The first savor of meditation is EMBODIMENT. Elder Bednar has said, “Our physical bodies make possible a breadth, a depth, and an intensity of experience that simply could not be obtained in our premortal estate.” And whatever shape it is or isn’t, whatever might hurt or not work right, that intensity of experience is a blessing. Do we endure living in a world of crashing waves, towering canyons, and perfect blue forget-me-nots? Meditation has helped me see living as a physical being with some of the same gratitude and awe with which I see the rest of Creation.


The savor of PRESENCE is about mental focus and emotional availability. It’s about how we show up in the world–for the people we love, and people we don’t even know. There’s a beautiful concept in many meditative traditions called the “Return to the Marketplace.”  It holds that all the time on the mountaintop—and all the enlightenment you achieve there—are useless, wasted even, until they’re brought back down into the bustling marketplace of life. Meditation was never designed to be a consuming practice. It’s all about how these little concentrated periods of time where we focus on wholeness within ourselves and unity with God can change how we show up in the rest of our daily lives.  Can we really put all our focus on listening to a child’s playground story? Can we remain emotionally available through a hurtful exchange with a spouse? How are we showing up?


The third key savor of meditation is EQUANIMITY. Now, equanimity is a bit difficult to define…and really easy to misconstrue. When I first started trying to describe it to people it ended up coming across as; “whatever happens, whatever state things are in, it’s O.K. Be okay with it.” Super passive and over-simplified, right?

But that’s not what equanimity really is. That’s not what it tastes like.

It finally came to me this week—as I meditated, actually. Equanimity, for me, is the rooted feeling expressed so beautifully by Nephi “…nevertheless, I know in whom I have trusted.” Equanimity means I can ask this sister in for a visit even though I haven’t showered today and there are dirty dishes piled up in the sink. It means I can grieve when someone I love passes from this life knowing that in no way reflects some kind of weakness in my testimony of the resurrection. Equanimity means over and over my heart is somehow filled with sincere joy as my sisters and friends receive blessings I want with all my heart but don’t seem to be coming.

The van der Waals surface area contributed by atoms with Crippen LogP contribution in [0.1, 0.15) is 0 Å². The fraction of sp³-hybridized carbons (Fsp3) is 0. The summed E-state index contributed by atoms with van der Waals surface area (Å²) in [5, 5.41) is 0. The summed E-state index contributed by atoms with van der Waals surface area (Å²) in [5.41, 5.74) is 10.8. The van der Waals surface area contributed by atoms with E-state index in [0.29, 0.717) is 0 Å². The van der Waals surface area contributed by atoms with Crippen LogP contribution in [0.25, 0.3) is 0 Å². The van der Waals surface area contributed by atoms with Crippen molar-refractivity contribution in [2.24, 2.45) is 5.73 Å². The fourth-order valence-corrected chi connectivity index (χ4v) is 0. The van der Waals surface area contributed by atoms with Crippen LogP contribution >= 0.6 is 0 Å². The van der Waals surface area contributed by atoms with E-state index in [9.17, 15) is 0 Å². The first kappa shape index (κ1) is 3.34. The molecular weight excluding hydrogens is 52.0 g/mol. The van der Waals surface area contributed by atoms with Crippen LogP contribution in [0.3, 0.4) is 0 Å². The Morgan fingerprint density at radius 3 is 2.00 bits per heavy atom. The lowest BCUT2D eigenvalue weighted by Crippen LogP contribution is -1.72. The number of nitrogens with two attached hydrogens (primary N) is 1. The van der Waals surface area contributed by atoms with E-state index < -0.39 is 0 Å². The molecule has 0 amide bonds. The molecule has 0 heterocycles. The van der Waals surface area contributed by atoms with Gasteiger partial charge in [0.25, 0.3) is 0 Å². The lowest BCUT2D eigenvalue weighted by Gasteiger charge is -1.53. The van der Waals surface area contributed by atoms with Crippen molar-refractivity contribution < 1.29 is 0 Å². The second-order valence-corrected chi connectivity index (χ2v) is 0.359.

Because over and under and through all the little “nows” that make up this life is the truth that I KNOW in whom I have trusted. And meditation connects me to that.

On Revelation: “Continuous” Revelation

The LDS Bible Dictionary contains this nugget; “continuous revelation from god to his saints… makes possible daily guidance along true paths and leads the faithful soul to complete salvation in the celestial kingdom.”

When we hear “continuous” we often think on-going, unbroken from start to finish. We expect “continuous” revelation to be uninterrupted—a course laid out before us like the yellow brick road—and we believe we’ve done something wrong, fallen short in some way, if it doesn’t happen that way.

But the first definition of “continuous” (in my favorite massive dictionary) is not “unbroken.” The first definition is “recurring in steady and rapid succession, repeated at intervals with brief, often regular intermissions.” The breaks, the intermissions, are an integral part of what it means to be continuous. Incidentally, we also have to remember that the “brief” and “regular” aspects of these intermissions is on God’s terms, not ours.

Hymn #195 assures us that Christ “marked the path and lead the way, and every point defines to life and light and endless day where God’s full presence shines.” Sounds a lot like a yellow-brick road, right? The interesting thing is that in mathematics, architecture, and design, “points” only need to be defined when a line changes direction or trajectory.

Some of the most beautiful, amazing places I have visited—mountaintops, secluded lakes, and sun-drenched canyons—you can’t get to by following a yellow-brick road. The way to these places is often marked by small stacks of stones called cairns.  Cairns are placed at important places along the trail—to help hikers avoid danger, to protect vulnerable parts of the landscape, and to mark the proper path in areas where others have gone so many different ways that the true trail is hard to distinguish. Where the trail is clear and safe, there simply are no cairns. “Continuous” personal revelation works in much the same way. We’re given direction and continue along that path until danger, distraction or a crucial decision necessitate more guidance. Significantly, on these hikes, you can seldom see more than one cairn at a time.